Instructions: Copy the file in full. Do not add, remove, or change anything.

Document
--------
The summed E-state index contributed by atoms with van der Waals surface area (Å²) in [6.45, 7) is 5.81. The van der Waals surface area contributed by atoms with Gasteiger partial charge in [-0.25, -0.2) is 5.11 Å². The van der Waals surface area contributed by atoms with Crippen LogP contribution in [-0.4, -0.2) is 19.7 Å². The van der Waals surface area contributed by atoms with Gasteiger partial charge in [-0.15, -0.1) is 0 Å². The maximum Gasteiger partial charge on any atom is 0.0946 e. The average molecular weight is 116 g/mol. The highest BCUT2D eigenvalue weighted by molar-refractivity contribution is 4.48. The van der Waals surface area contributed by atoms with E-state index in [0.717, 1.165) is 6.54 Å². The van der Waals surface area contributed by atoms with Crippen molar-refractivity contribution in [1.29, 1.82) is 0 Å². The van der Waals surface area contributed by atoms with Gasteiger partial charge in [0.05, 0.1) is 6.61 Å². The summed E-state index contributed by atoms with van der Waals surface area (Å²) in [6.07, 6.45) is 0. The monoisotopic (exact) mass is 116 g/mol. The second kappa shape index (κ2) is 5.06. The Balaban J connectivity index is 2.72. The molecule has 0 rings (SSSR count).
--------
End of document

The summed E-state index contributed by atoms with van der Waals surface area (Å²) in [6.45, 7) is 5.81. The van der Waals surface area contributed by atoms with Gasteiger partial charge in [-0.25, -0.2) is 5.11 Å². The van der Waals surface area contributed by atoms with Crippen LogP contribution in [-0.4, -0.2) is 19.7 Å². The van der Waals surface area contributed by atoms with Gasteiger partial charge in [-0.15, -0.1) is 0 Å². The maximum Gasteiger partial charge on any atom is 0.0946 e. The average molecular weight is 116 g/mol. The highest BCUT2D eigenvalue weighted by molar-refractivity contribution is 4.48. The van der Waals surface area contributed by atoms with E-state index in [0.717, 1.165) is 6.54 Å². The van der Waals surface area contributed by atoms with Crippen molar-refractivity contribution in [1.29, 1.82) is 0 Å². The van der Waals surface area contributed by atoms with Gasteiger partial charge in [0.05, 0.1) is 6.61 Å². The summed E-state index contributed by atoms with van der Waals surface area (Å²) in [6.07, 6.45) is 0. The monoisotopic (exact) mass is 116 g/mol. The second kappa shape index (κ2) is 5.06. The Balaban J connectivity index is 2.72. The molecule has 0 rings (SSSR count).